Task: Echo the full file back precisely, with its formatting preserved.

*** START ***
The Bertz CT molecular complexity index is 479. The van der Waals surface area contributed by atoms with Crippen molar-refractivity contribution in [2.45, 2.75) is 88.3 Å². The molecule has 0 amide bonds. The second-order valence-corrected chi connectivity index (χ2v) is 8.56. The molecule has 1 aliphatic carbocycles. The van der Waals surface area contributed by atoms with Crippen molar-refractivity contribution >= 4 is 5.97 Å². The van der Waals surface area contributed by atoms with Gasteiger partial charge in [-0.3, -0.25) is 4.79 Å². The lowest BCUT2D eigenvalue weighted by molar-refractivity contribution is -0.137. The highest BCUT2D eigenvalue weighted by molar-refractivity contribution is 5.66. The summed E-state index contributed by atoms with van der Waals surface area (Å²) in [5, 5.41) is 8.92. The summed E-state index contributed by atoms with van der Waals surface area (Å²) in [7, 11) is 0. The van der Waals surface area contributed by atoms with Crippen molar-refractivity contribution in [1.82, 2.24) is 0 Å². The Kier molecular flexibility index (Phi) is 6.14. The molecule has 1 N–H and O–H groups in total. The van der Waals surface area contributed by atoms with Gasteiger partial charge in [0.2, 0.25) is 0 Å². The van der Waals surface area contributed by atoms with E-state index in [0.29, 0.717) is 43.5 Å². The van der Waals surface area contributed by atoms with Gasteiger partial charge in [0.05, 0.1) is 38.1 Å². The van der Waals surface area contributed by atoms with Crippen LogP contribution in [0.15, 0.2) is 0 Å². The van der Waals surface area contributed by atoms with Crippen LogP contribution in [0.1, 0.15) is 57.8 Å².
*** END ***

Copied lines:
The Bertz CT molecular complexity index is 479. The van der Waals surface area contributed by atoms with Crippen molar-refractivity contribution in [2.45, 2.75) is 88.3 Å². The molecule has 0 amide bonds. The second-order valence-corrected chi connectivity index (χ2v) is 8.56. The molecule has 1 aliphatic carbocycles. The van der Waals surface area contributed by atoms with Crippen molar-refractivity contribution >= 4 is 5.97 Å². The van der Waals surface area contributed by atoms with Gasteiger partial charge in [-0.3, -0.25) is 4.79 Å². The lowest BCUT2D eigenvalue weighted by molar-refractivity contribution is -0.137. The highest BCUT2D eigenvalue weighted by molar-refractivity contribution is 5.66. The summed E-state index contributed by atoms with van der Waals surface area (Å²) in [5, 5.41) is 8.92. The summed E-state index contributed by atoms with van der Waals surface area (Å²) in [7, 11) is 0. The van der Waals surface area contributed by atoms with Crippen molar-refractivity contribution in [1.82, 2.24) is 0 Å². The Kier molecular flexibility index (Phi) is 6.14. The molecule has 1 N–H and O–H groups in total. The van der Waals surface area contributed by atoms with Gasteiger partial charge in [0.2, 0.25) is 0 Å². The van der Waals surface area contributed by atoms with E-state index in [0.29, 0.717) is 43.5 Å². The van der Waals surface area contributed by atoms with Gasteiger partial charge in [0.05, 0.1) is 38.1 Å². The van der Waals surface area contributed by atoms with Crippen LogP contribution in [0.15, 0.2) is 0 Å². The van der Waals surface area contributed by atoms with Crippen LogP contribution in [0.1, 0.15) is 57.8 Å².